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24-Hour Whiskey Tasting Would Have Broken World Record If Officials Had Showed Up

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WORLD WHISKEY RECORD
Compass Box Whisky

Back in June, a group of whiskey aficionados in Scotland recently attempted what they hoped would be the world's first 24-hour whiskey tasting.

Made up of several smaller tastings spread out across eight whiskey shops in eight cities in the UK over a span of 643 miles, the event served more than 130 people and would have secured a new world record -- if authorities from Guinness World Records had actually showed up.

The Drinks Business website shares the story, which had a nearly happy ending. Guinness officials had not been able to attend, but responded three days after the event to say that it would have won the title, but they can't officially name it as such. That doesn't to be swaying the group's pride, which included managing director of The Whiskey Shop, Andrew Torrance:

“I heard someone talking about the world’s biggest whisky tasting and I felt that it was a record that should be held by Scotland but it wasn’t. I got to thinking and had the idea that if we couldn’t do the biggest we should do the most, so that’s how it developed,” Torrance said.

Pictures on the Facebook page of another participating whiskey shop, Compass Box Whisky, show large groups congregated in the early hours of the morning drinking whiskey. One image is accompanied by a caption that says it all: "Victoria Street Whisky Shop in Edinburgh at 4.30am in the morning, astonishingly, plays host to our biggest crowd of the day. We love that city!"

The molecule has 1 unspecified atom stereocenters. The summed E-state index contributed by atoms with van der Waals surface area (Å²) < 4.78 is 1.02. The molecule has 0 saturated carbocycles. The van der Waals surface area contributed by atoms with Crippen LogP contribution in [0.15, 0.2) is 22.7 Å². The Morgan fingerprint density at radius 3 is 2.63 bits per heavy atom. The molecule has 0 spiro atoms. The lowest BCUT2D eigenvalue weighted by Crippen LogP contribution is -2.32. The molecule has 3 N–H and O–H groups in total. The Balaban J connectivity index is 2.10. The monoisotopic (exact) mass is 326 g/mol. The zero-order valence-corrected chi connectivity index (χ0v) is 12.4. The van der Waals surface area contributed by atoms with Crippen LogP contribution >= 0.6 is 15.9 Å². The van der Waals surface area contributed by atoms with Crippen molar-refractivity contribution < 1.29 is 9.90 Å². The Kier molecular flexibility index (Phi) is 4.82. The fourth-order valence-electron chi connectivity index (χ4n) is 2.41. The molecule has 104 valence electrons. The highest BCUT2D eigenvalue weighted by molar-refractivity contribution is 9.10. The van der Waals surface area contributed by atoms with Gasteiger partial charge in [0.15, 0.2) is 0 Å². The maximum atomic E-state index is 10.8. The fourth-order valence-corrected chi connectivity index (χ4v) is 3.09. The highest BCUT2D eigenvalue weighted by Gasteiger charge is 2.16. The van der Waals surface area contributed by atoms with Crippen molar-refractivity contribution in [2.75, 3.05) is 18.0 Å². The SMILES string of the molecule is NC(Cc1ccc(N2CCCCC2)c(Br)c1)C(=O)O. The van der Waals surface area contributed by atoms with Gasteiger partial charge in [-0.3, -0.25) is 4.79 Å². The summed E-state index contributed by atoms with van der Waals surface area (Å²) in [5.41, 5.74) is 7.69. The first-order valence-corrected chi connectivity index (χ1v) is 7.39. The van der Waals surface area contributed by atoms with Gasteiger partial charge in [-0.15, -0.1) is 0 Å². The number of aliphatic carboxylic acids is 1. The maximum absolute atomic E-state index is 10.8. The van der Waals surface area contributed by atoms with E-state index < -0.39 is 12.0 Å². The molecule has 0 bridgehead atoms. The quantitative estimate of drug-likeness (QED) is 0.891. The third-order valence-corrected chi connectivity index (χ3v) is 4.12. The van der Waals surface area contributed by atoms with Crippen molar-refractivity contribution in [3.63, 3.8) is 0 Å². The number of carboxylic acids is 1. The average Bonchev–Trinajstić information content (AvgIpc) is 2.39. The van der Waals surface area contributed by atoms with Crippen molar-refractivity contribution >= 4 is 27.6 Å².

Compass Box founder and whiskymaker John Glaser shared his feelings about the event in a Facebook note:

“I have to admit to staying up pretty late a few times in support of our whiskies, but usually this take places in a very civilised bar rather than a van. Regardless, I can’t wait for this night. If it gets more people to understand our craft approach, enjoy what we do, and learn more about the wonders that whisky has to offer, then it is worth every one of the 1440 minutes on the road”.

Glaser, Torrance and the rest of their team travelled 643 miles by car, from Inverness to Brighton. The envoy reached their final destination at 11:30 p.m., 30 minutes shy of their 24 hour deadline.

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